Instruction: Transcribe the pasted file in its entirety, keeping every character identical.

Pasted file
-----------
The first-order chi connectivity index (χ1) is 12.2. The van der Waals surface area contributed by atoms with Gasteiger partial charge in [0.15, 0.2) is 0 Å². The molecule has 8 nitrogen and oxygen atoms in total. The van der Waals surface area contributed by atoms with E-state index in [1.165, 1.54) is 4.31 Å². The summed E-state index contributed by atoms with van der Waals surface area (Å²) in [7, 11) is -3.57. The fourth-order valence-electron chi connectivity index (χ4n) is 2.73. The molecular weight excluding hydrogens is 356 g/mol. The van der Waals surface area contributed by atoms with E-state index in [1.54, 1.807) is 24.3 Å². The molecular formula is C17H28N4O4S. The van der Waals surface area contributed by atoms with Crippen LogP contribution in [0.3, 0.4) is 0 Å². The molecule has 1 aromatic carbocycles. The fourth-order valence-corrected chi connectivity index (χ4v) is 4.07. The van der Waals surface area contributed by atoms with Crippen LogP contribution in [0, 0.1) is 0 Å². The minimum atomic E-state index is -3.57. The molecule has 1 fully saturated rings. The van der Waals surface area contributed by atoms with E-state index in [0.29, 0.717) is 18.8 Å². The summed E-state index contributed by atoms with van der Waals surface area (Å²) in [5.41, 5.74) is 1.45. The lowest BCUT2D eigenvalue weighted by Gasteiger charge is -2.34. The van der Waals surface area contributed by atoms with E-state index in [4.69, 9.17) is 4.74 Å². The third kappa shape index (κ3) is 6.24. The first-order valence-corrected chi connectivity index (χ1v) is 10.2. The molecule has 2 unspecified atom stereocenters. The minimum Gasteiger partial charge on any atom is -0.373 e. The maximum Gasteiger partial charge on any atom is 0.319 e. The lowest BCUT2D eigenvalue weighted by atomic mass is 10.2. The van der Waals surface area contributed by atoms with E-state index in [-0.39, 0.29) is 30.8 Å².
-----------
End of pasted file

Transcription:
The first-order chi connectivity index (χ1) is 12.2. The van der Waals surface area contributed by atoms with Gasteiger partial charge in [0.15, 0.2) is 0 Å². The molecule has 8 nitrogen and oxygen atoms in total. The van der Waals surface area contributed by atoms with E-state index in [1.165, 1.54) is 4.31 Å². The summed E-state index contributed by atoms with van der Waals surface area (Å²) in [7, 11) is -3.57. The fourth-order valence-electron chi connectivity index (χ4n) is 2.73. The molecular weight excluding hydrogens is 356 g/mol. The van der Waals surface area contributed by atoms with E-state index in [1.54, 1.807) is 24.3 Å². The molecular formula is C17H28N4O4S. The van der Waals surface area contributed by atoms with Crippen LogP contribution in [0.3, 0.4) is 0 Å². The molecule has 1 aromatic carbocycles. The fourth-order valence-corrected chi connectivity index (χ4v) is 4.07. The van der Waals surface area contributed by atoms with Crippen LogP contribution in [0, 0.1) is 0 Å². The minimum atomic E-state index is -3.57. The molecule has 1 fully saturated rings. The van der Waals surface area contributed by atoms with E-state index in [0.29, 0.717) is 18.8 Å². The summed E-state index contributed by atoms with van der Waals surface area (Å²) in [5.41, 5.74) is 1.45. The lowest BCUT2D eigenvalue weighted by Gasteiger charge is -2.34. The van der Waals surface area contributed by atoms with E-state index in [4.69, 9.17) is 4.74 Å². The third kappa shape index (κ3) is 6.24. The first-order valence-corrected chi connectivity index (χ1v) is 10.2. The molecule has 2 unspecified atom stereocenters. The minimum Gasteiger partial charge on any atom is -0.373 e. The maximum Gasteiger partial charge on any atom is 0.319 e. The lowest BCUT2D eigenvalue weighted by atomic mass is 10.2. The van der Waals surface area contributed by atoms with E-state index in [-0.39, 0.29) is 30.8 Å².